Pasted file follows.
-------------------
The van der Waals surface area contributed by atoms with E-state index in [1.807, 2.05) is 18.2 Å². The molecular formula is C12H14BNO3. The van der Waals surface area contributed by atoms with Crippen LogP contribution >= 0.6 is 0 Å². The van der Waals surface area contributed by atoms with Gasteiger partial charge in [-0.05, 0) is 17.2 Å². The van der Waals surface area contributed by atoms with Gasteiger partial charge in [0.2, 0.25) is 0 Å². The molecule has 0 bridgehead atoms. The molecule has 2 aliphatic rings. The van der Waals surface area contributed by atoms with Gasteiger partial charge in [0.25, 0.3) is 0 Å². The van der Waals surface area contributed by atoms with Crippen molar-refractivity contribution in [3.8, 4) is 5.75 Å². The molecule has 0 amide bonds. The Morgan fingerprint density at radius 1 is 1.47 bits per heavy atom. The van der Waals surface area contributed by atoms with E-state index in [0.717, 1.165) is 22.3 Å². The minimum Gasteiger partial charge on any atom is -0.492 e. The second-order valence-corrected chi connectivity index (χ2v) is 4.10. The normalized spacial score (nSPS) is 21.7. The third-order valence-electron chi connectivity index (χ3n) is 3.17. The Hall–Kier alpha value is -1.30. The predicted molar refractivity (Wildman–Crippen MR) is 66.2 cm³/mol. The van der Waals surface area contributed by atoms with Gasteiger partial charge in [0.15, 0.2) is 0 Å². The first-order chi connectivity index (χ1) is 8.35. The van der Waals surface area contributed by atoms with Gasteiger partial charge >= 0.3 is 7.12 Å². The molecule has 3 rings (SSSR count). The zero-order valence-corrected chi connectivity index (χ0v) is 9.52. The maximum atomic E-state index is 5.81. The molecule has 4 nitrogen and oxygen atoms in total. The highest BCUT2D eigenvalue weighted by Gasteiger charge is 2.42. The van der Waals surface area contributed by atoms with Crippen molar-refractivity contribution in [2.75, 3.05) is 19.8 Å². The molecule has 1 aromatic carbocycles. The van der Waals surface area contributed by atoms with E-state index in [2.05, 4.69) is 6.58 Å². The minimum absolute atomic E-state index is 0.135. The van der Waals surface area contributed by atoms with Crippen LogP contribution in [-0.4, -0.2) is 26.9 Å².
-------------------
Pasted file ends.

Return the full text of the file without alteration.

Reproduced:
The van der Waals surface area contributed by atoms with E-state index in [1.807, 2.05) is 18.2 Å². The molecular formula is C12H14BNO3. The van der Waals surface area contributed by atoms with Crippen LogP contribution >= 0.6 is 0 Å². The van der Waals surface area contributed by atoms with Gasteiger partial charge in [-0.05, 0) is 17.2 Å². The van der Waals surface area contributed by atoms with Gasteiger partial charge in [0.2, 0.25) is 0 Å². The molecule has 0 bridgehead atoms. The molecule has 2 aliphatic rings. The van der Waals surface area contributed by atoms with Gasteiger partial charge in [0.25, 0.3) is 0 Å². The van der Waals surface area contributed by atoms with Crippen molar-refractivity contribution in [3.8, 4) is 5.75 Å². The molecule has 0 amide bonds. The Morgan fingerprint density at radius 1 is 1.47 bits per heavy atom. The van der Waals surface area contributed by atoms with E-state index in [0.717, 1.165) is 22.3 Å². The minimum Gasteiger partial charge on any atom is -0.492 e. The second-order valence-corrected chi connectivity index (χ2v) is 4.10. The normalized spacial score (nSPS) is 21.7. The third-order valence-electron chi connectivity index (χ3n) is 3.17. The Hall–Kier alpha value is -1.30. The predicted molar refractivity (Wildman–Crippen MR) is 66.2 cm³/mol. The van der Waals surface area contributed by atoms with Gasteiger partial charge in [0.15, 0.2) is 0 Å². The first-order chi connectivity index (χ1) is 8.35. The van der Waals surface area contributed by atoms with Gasteiger partial charge >= 0.3 is 7.12 Å². The molecule has 3 rings (SSSR count). The zero-order valence-corrected chi connectivity index (χ0v) is 9.52. The maximum atomic E-state index is 5.81. The molecule has 4 nitrogen and oxygen atoms in total. The highest BCUT2D eigenvalue weighted by Gasteiger charge is 2.42. The van der Waals surface area contributed by atoms with Crippen molar-refractivity contribution in [2.75, 3.05) is 19.8 Å². The molecule has 1 aromatic carbocycles. The van der Waals surface area contributed by atoms with E-state index in [2.05, 4.69) is 6.58 Å². The minimum absolute atomic E-state index is 0.135. The van der Waals surface area contributed by atoms with Crippen LogP contribution in [-0.4, -0.2) is 26.9 Å².